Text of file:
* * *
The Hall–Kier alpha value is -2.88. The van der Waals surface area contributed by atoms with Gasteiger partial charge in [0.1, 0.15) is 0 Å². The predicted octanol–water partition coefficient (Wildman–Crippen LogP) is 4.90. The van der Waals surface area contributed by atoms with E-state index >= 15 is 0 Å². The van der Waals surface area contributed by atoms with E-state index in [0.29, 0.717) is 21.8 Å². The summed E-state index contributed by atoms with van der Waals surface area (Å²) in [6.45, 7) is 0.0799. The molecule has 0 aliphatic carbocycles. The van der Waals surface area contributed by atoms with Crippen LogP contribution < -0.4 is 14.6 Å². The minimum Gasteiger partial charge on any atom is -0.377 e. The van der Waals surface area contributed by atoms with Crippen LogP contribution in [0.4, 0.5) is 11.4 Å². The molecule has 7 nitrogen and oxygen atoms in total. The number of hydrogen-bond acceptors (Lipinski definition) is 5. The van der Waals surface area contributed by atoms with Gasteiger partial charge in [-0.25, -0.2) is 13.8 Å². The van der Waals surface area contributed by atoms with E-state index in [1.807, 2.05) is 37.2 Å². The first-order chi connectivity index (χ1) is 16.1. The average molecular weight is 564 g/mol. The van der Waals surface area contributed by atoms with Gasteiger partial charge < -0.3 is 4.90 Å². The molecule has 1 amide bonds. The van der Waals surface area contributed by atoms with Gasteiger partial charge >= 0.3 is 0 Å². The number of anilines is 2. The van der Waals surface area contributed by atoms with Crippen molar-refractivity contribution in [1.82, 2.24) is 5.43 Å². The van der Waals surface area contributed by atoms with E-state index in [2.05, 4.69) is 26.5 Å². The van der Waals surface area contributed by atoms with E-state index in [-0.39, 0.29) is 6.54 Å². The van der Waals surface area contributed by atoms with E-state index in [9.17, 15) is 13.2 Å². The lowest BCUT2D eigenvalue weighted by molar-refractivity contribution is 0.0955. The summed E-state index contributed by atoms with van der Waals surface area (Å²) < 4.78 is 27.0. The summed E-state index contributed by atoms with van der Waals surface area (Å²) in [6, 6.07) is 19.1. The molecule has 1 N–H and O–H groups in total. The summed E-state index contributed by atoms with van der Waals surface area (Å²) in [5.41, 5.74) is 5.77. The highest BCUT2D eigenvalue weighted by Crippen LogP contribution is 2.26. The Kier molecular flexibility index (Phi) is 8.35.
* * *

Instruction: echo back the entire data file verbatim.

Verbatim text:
The Hall–Kier alpha value is -2.88. The van der Waals surface area contributed by atoms with Gasteiger partial charge in [0.1, 0.15) is 0 Å². The predicted octanol–water partition coefficient (Wildman–Crippen LogP) is 4.90. The van der Waals surface area contributed by atoms with E-state index >= 15 is 0 Å². The van der Waals surface area contributed by atoms with E-state index in [0.29, 0.717) is 21.8 Å². The summed E-state index contributed by atoms with van der Waals surface area (Å²) in [6.45, 7) is 0.0799. The molecule has 0 aliphatic carbocycles. The van der Waals surface area contributed by atoms with Crippen LogP contribution < -0.4 is 14.6 Å². The minimum Gasteiger partial charge on any atom is -0.377 e. The van der Waals surface area contributed by atoms with Crippen LogP contribution in [0.4, 0.5) is 11.4 Å². The molecule has 7 nitrogen and oxygen atoms in total. The number of hydrogen-bond acceptors (Lipinski definition) is 5. The van der Waals surface area contributed by atoms with Gasteiger partial charge in [-0.25, -0.2) is 13.8 Å². The van der Waals surface area contributed by atoms with E-state index in [1.807, 2.05) is 37.2 Å². The first-order chi connectivity index (χ1) is 16.1. The average molecular weight is 564 g/mol. The van der Waals surface area contributed by atoms with Gasteiger partial charge < -0.3 is 4.90 Å². The molecule has 1 amide bonds. The van der Waals surface area contributed by atoms with Gasteiger partial charge >= 0.3 is 0 Å². The number of anilines is 2. The van der Waals surface area contributed by atoms with Crippen molar-refractivity contribution in [1.82, 2.24) is 5.43 Å². The van der Waals surface area contributed by atoms with E-state index in [2.05, 4.69) is 26.5 Å². The van der Waals surface area contributed by atoms with E-state index in [-0.39, 0.29) is 6.54 Å². The van der Waals surface area contributed by atoms with E-state index in [9.17, 15) is 13.2 Å². The lowest BCUT2D eigenvalue weighted by molar-refractivity contribution is 0.0955. The summed E-state index contributed by atoms with van der Waals surface area (Å²) < 4.78 is 27.0. The summed E-state index contributed by atoms with van der Waals surface area (Å²) in [6, 6.07) is 19.1. The molecule has 1 N–H and O–H groups in total. The summed E-state index contributed by atoms with van der Waals surface area (Å²) in [5.41, 5.74) is 5.77. The highest BCUT2D eigenvalue weighted by Crippen LogP contribution is 2.26. The Kier molecular flexibility index (Phi) is 8.35.